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Hi all,

I have a non-excel question but I think you guys, the floating point guru, can lead me to the better answer.

Given: a stock price is closed at 10 USD. I predict that in 1 week (5 trading days) that it will be 13 USD. My friend predicts higher than my guess. He thinks that it will go to 15 USD. But after one week, the price was closed at 14 USD.

Question: If you let either one of us know who is more accurate in predicting the future price in 1 week, who would that be? Given that both of us hit within plus and minus 1 unit of 14 USD. But my guess is lower and his is higher. My guess is the accuracy formula is the ratio of guess over actual? What do you think? How about the momentum of the guess, does that affect the accuracy percentage? If I guessed the price to be 14 USD and it closed at 14 after 1 week, then the ratio is 1. That's 100%. Had I guessed it to be 12 and closed at 14, my accuracy is 85%? That does not sound right. Maybe I am wrong. Also, for overguessing versus underguessing, which one is usually more favored in real world?

I sincerely appreciate your input as many as possible.

Tan Le

To whom it may concern:

I am wanting to know if there is such an equation that exists close to it in terms of Excel functionality. Hopefully, the group here knows something. I don't mean to advertise or spam the awesome Mr.Excel's message board.

I am working to integrate that into www.stocksmatch.com where it finds other investors who has similar porfolio. The gamma phase of completion will take place in October. Please check it out and let me know what you think.

My take on it is that you are not predicting that the stock will be 15$ a share in 4 days (or in whatever timeframe). Instead you are predicting the amount that the stock will change- in this example, 5$. So the accuracy figure should not include the initial stock price, since that is not what you are predicting. Your accuracy/error rating might make more sense using something like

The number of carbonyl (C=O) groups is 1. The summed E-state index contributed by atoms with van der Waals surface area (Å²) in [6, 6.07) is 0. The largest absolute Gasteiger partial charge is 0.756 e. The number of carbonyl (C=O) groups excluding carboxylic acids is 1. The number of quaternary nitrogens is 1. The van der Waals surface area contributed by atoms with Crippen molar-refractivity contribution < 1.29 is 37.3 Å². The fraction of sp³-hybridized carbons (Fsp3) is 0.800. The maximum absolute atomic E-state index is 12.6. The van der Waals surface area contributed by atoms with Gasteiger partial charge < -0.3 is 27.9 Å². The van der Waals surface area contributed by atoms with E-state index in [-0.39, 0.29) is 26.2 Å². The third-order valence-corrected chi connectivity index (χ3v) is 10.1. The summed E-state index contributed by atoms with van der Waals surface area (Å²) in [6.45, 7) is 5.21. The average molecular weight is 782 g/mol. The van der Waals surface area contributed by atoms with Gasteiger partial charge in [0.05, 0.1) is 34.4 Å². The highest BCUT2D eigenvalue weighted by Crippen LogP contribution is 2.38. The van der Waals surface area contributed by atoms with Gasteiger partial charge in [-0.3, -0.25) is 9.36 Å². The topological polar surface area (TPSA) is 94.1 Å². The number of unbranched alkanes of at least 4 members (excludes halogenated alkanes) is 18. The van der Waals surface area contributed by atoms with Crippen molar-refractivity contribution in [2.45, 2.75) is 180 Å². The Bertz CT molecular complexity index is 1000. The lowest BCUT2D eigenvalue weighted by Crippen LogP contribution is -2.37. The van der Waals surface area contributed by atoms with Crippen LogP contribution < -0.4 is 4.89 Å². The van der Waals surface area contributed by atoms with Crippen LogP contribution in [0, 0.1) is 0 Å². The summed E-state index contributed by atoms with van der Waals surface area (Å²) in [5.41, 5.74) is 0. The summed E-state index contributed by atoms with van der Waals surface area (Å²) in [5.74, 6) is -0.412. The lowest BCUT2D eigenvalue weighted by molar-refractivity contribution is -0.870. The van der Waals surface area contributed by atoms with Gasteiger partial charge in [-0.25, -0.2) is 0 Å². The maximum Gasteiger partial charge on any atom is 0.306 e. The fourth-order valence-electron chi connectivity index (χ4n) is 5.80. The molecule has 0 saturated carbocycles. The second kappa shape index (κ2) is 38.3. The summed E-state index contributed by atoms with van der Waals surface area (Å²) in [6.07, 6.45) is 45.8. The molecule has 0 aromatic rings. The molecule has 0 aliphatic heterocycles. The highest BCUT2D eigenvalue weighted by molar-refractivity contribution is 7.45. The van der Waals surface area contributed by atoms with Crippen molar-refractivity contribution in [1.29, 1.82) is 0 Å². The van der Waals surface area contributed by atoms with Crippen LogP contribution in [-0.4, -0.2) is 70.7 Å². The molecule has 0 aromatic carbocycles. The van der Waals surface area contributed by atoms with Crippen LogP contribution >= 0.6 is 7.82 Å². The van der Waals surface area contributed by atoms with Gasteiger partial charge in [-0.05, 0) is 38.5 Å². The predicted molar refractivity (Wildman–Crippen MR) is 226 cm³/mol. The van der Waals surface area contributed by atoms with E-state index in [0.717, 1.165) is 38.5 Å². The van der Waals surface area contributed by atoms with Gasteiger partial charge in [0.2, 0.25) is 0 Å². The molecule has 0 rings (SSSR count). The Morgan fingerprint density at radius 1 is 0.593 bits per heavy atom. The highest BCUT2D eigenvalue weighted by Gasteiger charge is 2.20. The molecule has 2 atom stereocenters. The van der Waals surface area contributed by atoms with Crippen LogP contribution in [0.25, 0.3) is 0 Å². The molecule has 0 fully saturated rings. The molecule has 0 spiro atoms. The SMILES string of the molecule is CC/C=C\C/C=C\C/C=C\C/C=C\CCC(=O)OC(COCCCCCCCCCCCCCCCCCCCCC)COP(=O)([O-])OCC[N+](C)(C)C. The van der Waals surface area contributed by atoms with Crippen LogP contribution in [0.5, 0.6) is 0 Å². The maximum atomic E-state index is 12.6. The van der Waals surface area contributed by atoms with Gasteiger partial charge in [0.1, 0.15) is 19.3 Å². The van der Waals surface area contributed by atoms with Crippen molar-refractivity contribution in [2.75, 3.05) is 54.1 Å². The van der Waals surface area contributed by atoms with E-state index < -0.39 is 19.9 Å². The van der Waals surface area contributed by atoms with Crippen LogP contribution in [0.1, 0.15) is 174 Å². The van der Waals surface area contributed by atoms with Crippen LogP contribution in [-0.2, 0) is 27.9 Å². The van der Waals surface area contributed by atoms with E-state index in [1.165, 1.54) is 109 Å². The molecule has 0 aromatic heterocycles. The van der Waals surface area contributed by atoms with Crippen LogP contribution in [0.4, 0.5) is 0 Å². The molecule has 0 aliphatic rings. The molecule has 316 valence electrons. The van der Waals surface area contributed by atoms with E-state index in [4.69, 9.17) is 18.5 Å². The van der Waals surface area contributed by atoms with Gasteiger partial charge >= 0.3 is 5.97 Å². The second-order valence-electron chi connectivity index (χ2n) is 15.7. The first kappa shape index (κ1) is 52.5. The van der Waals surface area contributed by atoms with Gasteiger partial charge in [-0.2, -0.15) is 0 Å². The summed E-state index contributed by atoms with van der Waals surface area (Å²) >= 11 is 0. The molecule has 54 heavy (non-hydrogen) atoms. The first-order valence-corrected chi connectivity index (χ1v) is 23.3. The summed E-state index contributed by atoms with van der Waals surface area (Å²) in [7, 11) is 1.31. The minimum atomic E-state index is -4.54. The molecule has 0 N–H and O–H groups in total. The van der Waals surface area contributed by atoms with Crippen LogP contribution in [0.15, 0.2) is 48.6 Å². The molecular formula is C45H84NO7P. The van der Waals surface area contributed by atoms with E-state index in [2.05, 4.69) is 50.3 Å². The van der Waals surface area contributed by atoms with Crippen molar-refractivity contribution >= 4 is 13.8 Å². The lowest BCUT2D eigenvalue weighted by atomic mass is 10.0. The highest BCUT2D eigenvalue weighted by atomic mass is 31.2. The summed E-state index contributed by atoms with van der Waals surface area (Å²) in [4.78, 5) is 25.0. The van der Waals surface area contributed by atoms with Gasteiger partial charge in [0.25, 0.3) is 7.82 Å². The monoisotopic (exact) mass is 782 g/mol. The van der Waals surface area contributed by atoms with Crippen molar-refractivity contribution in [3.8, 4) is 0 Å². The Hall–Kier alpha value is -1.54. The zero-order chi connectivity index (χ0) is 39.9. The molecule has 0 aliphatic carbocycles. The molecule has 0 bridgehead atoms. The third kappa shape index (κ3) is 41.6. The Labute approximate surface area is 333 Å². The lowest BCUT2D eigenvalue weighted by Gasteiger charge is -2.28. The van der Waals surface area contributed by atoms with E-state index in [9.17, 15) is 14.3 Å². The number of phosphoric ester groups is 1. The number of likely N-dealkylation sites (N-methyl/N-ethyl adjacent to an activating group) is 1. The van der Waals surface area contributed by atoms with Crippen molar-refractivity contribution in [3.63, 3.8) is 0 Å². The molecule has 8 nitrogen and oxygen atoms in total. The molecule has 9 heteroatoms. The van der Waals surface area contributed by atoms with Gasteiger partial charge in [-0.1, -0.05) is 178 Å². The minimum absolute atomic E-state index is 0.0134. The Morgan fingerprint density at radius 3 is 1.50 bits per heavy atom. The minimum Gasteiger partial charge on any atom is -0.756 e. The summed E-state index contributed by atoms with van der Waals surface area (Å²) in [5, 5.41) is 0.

"initial stock"=10

"predicted stock at time"=15

"actual stock at time"=14

then difference between initial and =change predicted(15-10=5)

and difference between initial and actual=actual change (14-10=4)

subtract predicted change from actual change(5-4=1) to get "prediction error". Note that in this scenario the prediction error is postive indicating that it overestimated the stock.

I don't know if it would be useful, but you could also devise a % error scheme by dividing the "prediction error" value (1) by the "actual change" (4) to get a percent error (25%).

As for tie breaking when one prognosticator predicts high and one guesses low, I think you'd need to take into account 3 factors.

1) was the stock estimated to increase or decrease?

2) was the predicted change above or below the actual change

3) and probably most importantly, was the person for whom you are predicting a buyer or seller in the particular transaction- remember buy low sell hi?

Just some food for thought- hope it stimulates fruitful debate within your group!

"initial stock"=10

"predicted stock at time"=15

"actual stock at time"=14

then difference between initial and =change predicted(15-10=5)

and difference between initial and actual=actual change (14-10=4)

subtract predicted change from actual change(5-4=1) to get "prediction error". Note that in this scenario the prediction error is postive indicating that it overestimated the stock.

I don't know if it would be useful, but you could also devise a % error scheme by dividing the "prediction error" value (1) by the "actual change" (4) to get a percent error (25%).

As for tie breaking when one prognosticator predicts high and one guesses low, I think you'd need to take into account 3 factors.

1) was the stock estimated to increase or decrease?

2) was the predicted change above or below the actual change

3) and probably most importantly, was the person for whom you are predicting a buyer or seller in the particular transaction- remember buy low sell hi?

Just some food for thought- hope it stimulates fruitful debate within your group!

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All contents © 1998-2004 MrExcel.com.

Visit our online store to buy searchable CD's with thousands of VBA and Excel answers.

Microsoft Excel is a registered trademark of the Microsoft Corporation.

MrExcel is a registered trademark of Tickling Keys, Inc.